Lord Briggs, Public Life and History in Britain

The Age of Asa: Lord Briggs, Public Life and History in Britain Since 1945
Edited by Miles Taylor   Palgrave Macmillan   311pp    £60

Asa Briggs says he likes to think in threes. In the three years following his 90th birthday, the author of Victorian People, Victorian Cities and Victorian Things published three books of memoirs: one on his time at Bletchley, another on people and places (which includes at one point some musings on his own three-letter first name) and a third which concludes with a chapter entitled Pasts, Present, Futures. Appropriately enough, The Age of Asa, a volume containing a dozen freshly commissioned essays about Briggs and his work, is divided (like Gaul) into three parts. The first and longest focuses on Briggs the social historian and leading figure in the revival of interest in Victorian times. The middle section covers Briggs’ contribution to the history of broadcasting and the media, while the final essays chronicle what the editor Miles Taylor – himself a distinguished Victorianist – nicely encapsulates as Briggs’ ‘career as a university impresario’. This is no academic Festschrift; rather, a celebration of the sheer range and energy of Briggs’ work over a long and fruitful lifetime. The man who emerges from these pages is a genial, open-minded figure from provincial West Yorkshire blessed with a personality summed up by Rohan McWilliam as that of ‘a scholarship boy who never really failed at anything’.   

Social history was not new with Briggs. But while learning from his predecessors, Briggs proved open to ideas from all sides, ‘a bridge between Marxists and non-Marxists’, says John McIlroy, who went on to write about the history of business and labour, health, education, transport and urban development, food and drink, the arts and sciences, broadcasting, publishing and the thousand and one trinkets of everyday life.  Inevitably, perhaps, his writings have occasionally been criticised for privileging information over argument or ‘interpretation’. As Martin Hewitt points out, there is no ‘Briggs school’ of historians. Briggs was always more concerned with bridging divisions and solving problems than in highlighting them.

This became abundantly clear at the University of Sussex, where Briggs (leaving a chair at Leeds) was one of the founding fathers and later vice-chancellor. The aim at Sussex was to ‘re-draw the map of learning’, notably by the replacement of traditional academic departments with cross-disciplinary Schools of Study. As a young Sussex lecturer from 1963, I remember finding this approach both challenging and exhilarating, with Briggs himself always easy to talk to – provided you could catch him as he dashed from his office to a lecture or meeting, a taxi, railway station or airport. Briggs left Sussex in 1976, the year of his peerage, to become Provost of his old Oxford college (Worcester), while continuing to undertake a bewildering variety of good works: the Commission on Nursing, the Workers’ Educational Association, Open University and University Grants Committee, the Labour and Social History Societies, the Commonwealth of Learning and Glyndebourne Trust, the Brontë, Ephemera and Victorian Societies and the editorial board of journals and magazines (including History Today). Briggs was associated with them all and chaired many while managing to remain a prodigiously active historian. His five-volume history of broadcasting in Britain led to further innovative work on the history of communications more generally.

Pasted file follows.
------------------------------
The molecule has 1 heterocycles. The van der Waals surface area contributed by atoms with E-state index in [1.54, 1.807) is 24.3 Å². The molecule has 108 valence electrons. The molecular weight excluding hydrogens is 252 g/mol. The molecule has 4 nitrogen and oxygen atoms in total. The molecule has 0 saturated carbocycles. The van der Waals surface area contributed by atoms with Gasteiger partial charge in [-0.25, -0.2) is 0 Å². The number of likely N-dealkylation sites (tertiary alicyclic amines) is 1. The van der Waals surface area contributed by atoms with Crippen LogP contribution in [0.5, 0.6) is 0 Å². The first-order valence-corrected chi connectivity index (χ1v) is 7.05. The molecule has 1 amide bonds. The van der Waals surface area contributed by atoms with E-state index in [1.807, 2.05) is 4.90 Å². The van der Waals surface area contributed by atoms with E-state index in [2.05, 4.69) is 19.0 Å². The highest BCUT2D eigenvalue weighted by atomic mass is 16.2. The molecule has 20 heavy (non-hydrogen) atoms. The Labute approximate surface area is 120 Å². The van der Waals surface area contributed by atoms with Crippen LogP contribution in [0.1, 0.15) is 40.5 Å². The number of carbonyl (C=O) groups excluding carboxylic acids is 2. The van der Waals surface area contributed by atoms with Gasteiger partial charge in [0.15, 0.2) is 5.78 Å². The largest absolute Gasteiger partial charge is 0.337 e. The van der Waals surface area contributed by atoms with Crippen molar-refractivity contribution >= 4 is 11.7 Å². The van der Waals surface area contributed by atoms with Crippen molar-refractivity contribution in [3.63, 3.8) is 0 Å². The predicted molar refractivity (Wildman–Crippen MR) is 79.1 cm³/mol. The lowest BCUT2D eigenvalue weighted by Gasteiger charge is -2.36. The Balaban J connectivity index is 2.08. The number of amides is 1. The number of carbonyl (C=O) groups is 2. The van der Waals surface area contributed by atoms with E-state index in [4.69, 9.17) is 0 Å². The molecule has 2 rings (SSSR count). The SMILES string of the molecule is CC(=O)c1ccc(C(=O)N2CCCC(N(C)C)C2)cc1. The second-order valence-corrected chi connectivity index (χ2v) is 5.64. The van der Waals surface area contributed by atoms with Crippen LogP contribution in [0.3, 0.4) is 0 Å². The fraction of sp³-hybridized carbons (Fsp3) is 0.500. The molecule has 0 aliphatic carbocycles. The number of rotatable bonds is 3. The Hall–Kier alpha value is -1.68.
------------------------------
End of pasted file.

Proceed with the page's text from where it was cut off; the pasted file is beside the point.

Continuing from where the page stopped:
The Age of Asa does not pretend to give comprehensive coverage to all that Briggs has done. No single volume could do so. Rather, it is a carefully researched and affectionate (but not uncritical) portrait of Briggs’ principal public achievements by an assemblage of authors, all of whom have themselves benefited from his example.    

Daniel Snowman is a Senior Research Fellow at the Institute of Historical Research (London).

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